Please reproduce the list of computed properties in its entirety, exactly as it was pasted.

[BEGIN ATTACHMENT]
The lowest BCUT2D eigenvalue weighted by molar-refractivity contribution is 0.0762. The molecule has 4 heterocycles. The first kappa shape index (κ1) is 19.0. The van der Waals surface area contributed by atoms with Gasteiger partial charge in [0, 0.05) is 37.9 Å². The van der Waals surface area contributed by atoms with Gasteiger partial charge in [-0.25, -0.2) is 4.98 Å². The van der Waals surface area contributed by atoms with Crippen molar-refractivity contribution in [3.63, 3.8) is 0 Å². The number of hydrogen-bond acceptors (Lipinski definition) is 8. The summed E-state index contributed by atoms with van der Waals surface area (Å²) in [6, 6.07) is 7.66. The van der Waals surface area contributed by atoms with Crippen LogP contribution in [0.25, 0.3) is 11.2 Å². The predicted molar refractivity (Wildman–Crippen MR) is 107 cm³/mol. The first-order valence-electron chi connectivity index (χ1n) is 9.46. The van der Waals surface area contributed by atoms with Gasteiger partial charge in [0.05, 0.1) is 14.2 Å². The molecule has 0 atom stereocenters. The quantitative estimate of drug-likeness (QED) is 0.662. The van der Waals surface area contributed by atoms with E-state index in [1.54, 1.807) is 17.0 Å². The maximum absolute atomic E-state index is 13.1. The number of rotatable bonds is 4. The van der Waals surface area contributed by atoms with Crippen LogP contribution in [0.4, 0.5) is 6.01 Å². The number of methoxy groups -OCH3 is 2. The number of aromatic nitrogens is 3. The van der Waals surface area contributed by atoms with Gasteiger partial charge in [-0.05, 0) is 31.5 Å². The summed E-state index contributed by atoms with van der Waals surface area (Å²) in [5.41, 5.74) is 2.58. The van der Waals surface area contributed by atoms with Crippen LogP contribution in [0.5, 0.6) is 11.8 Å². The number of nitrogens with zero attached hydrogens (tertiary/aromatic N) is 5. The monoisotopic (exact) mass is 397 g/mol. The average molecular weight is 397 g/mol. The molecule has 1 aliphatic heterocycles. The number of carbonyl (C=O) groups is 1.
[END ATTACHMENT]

The lowest BCUT2D eigenvalue weighted by molar-refractivity contribution is 0.0762. The molecule has 4 heterocycles. The first kappa shape index (κ1) is 19.0. The van der Waals surface area contributed by atoms with Gasteiger partial charge in [0, 0.05) is 37.9 Å². The van der Waals surface area contributed by atoms with Gasteiger partial charge in [-0.25, -0.2) is 4.98 Å². The van der Waals surface area contributed by atoms with Crippen molar-refractivity contribution in [3.63, 3.8) is 0 Å². The number of hydrogen-bond acceptors (Lipinski definition) is 8. The summed E-state index contributed by atoms with van der Waals surface area (Å²) in [6, 6.07) is 7.66. The van der Waals surface area contributed by atoms with Crippen LogP contribution in [0.25, 0.3) is 11.2 Å². The predicted molar refractivity (Wildman–Crippen MR) is 107 cm³/mol. The first-order valence-electron chi connectivity index (χ1n) is 9.46. The van der Waals surface area contributed by atoms with Gasteiger partial charge in [0.05, 0.1) is 14.2 Å². The molecule has 0 atom stereocenters. The quantitative estimate of drug-likeness (QED) is 0.662. The van der Waals surface area contributed by atoms with E-state index in [1.54, 1.807) is 17.0 Å². The maximum absolute atomic E-state index is 13.1. The number of rotatable bonds is 4. The van der Waals surface area contributed by atoms with Crippen LogP contribution in [0.4, 0.5) is 6.01 Å². The number of methoxy groups -OCH3 is 2. The number of aromatic nitrogens is 3. The van der Waals surface area contributed by atoms with Gasteiger partial charge in [-0.05, 0) is 31.5 Å². The summed E-state index contributed by atoms with van der Waals surface area (Å²) in [5.41, 5.74) is 2.58. The van der Waals surface area contributed by atoms with Crippen LogP contribution in [0.5, 0.6) is 11.8 Å². The number of nitrogens with zero attached hydrogens (tertiary/aromatic N) is 5. The monoisotopic (exact) mass is 397 g/mol. The average molecular weight is 397 g/mol. The molecule has 1 aliphatic heterocycles. The number of carbonyl (C=O) groups is 1.